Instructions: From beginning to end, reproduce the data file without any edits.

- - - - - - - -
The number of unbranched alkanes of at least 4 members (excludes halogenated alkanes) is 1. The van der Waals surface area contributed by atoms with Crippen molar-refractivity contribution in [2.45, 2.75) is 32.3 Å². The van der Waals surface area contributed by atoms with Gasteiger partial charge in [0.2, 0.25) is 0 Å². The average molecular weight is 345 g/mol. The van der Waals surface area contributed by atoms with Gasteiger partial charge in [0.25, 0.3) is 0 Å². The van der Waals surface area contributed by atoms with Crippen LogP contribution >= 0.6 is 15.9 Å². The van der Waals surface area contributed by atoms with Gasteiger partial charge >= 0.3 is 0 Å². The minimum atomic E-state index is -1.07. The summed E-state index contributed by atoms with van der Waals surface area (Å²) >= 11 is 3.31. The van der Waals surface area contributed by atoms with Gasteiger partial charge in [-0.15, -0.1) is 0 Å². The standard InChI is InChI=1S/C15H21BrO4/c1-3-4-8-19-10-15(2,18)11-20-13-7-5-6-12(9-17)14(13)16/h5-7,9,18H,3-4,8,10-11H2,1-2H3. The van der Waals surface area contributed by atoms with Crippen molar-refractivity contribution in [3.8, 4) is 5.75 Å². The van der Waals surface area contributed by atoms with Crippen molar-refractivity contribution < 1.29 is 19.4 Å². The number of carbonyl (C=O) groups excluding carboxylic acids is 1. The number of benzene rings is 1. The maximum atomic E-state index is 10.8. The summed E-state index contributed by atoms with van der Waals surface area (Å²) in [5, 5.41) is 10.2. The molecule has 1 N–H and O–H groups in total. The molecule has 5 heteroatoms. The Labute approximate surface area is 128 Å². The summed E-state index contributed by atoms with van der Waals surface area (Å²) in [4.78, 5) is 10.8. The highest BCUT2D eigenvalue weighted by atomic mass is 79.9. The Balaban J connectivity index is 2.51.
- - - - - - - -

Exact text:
The number of unbranched alkanes of at least 4 members (excludes halogenated alkanes) is 1. The van der Waals surface area contributed by atoms with Crippen molar-refractivity contribution in [2.45, 2.75) is 32.3 Å². The van der Waals surface area contributed by atoms with Gasteiger partial charge in [0.2, 0.25) is 0 Å². The average molecular weight is 345 g/mol. The van der Waals surface area contributed by atoms with Gasteiger partial charge in [0.25, 0.3) is 0 Å². The van der Waals surface area contributed by atoms with Crippen LogP contribution >= 0.6 is 15.9 Å². The van der Waals surface area contributed by atoms with Gasteiger partial charge >= 0.3 is 0 Å². The minimum atomic E-state index is -1.07. The summed E-state index contributed by atoms with van der Waals surface area (Å²) >= 11 is 3.31. The van der Waals surface area contributed by atoms with Gasteiger partial charge in [-0.15, -0.1) is 0 Å². The standard InChI is InChI=1S/C15H21BrO4/c1-3-4-8-19-10-15(2,18)11-20-13-7-5-6-12(9-17)14(13)16/h5-7,9,18H,3-4,8,10-11H2,1-2H3. The van der Waals surface area contributed by atoms with Crippen molar-refractivity contribution in [3.8, 4) is 5.75 Å². The van der Waals surface area contributed by atoms with Crippen molar-refractivity contribution < 1.29 is 19.4 Å². The number of carbonyl (C=O) groups excluding carboxylic acids is 1. The number of benzene rings is 1. The maximum atomic E-state index is 10.8. The summed E-state index contributed by atoms with van der Waals surface area (Å²) in [5, 5.41) is 10.2. The molecule has 1 N–H and O–H groups in total. The molecule has 5 heteroatoms. The Labute approximate surface area is 128 Å². The summed E-state index contributed by atoms with van der Waals surface area (Å²) in [4.78, 5) is 10.8. The highest BCUT2D eigenvalue weighted by atomic mass is 79.9. The Balaban J connectivity index is 2.51.